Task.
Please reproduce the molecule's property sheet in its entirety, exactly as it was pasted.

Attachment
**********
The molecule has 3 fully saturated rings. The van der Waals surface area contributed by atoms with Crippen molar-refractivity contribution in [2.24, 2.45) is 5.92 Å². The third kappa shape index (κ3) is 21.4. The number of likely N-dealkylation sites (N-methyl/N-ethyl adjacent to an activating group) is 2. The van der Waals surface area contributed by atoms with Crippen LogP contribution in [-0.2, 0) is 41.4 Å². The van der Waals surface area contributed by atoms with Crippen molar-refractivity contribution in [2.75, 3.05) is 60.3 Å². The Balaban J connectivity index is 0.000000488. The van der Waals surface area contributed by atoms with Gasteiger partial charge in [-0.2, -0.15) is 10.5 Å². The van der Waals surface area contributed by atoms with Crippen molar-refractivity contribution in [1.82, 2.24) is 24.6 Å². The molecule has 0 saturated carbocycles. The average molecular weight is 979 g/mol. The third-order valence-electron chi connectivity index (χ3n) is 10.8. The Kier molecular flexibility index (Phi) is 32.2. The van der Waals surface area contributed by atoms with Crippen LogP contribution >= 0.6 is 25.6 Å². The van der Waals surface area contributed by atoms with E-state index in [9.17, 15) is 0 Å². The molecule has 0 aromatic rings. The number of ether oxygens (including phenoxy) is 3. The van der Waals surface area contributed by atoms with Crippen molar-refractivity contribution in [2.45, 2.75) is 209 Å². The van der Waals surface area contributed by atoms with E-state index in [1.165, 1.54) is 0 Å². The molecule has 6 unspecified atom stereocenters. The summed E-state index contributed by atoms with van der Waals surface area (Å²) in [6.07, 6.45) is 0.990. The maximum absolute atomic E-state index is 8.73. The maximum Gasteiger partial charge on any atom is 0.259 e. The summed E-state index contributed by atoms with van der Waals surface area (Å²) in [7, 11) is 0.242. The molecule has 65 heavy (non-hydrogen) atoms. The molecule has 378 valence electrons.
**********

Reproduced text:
The molecule has 3 fully saturated rings. The van der Waals surface area contributed by atoms with Crippen molar-refractivity contribution in [2.24, 2.45) is 5.92 Å². The third kappa shape index (κ3) is 21.4. The number of likely N-dealkylation sites (N-methyl/N-ethyl adjacent to an activating group) is 2. The van der Waals surface area contributed by atoms with Crippen LogP contribution in [-0.2, 0) is 41.4 Å². The van der Waals surface area contributed by atoms with Crippen molar-refractivity contribution in [2.75, 3.05) is 60.3 Å². The Balaban J connectivity index is 0.000000488. The van der Waals surface area contributed by atoms with Gasteiger partial charge in [-0.2, -0.15) is 10.5 Å². The van der Waals surface area contributed by atoms with Crippen molar-refractivity contribution in [1.82, 2.24) is 24.6 Å². The molecule has 0 saturated carbocycles. The average molecular weight is 979 g/mol. The third-order valence-electron chi connectivity index (χ3n) is 10.8. The Kier molecular flexibility index (Phi) is 32.2. The van der Waals surface area contributed by atoms with Crippen LogP contribution >= 0.6 is 25.6 Å². The van der Waals surface area contributed by atoms with E-state index in [9.17, 15) is 0 Å². The molecule has 0 aromatic rings. The number of ether oxygens (including phenoxy) is 3. The van der Waals surface area contributed by atoms with Crippen molar-refractivity contribution in [2.45, 2.75) is 209 Å². The van der Waals surface area contributed by atoms with E-state index in [1.165, 1.54) is 0 Å². The molecule has 6 unspecified atom stereocenters. The summed E-state index contributed by atoms with van der Waals surface area (Å²) in [6.07, 6.45) is 0.990. The maximum absolute atomic E-state index is 8.73. The maximum Gasteiger partial charge on any atom is 0.259 e. The summed E-state index contributed by atoms with van der Waals surface area (Å²) in [7, 11) is 0.242. The molecule has 65 heavy (non-hydrogen) atoms. The molecule has 378 valence electrons.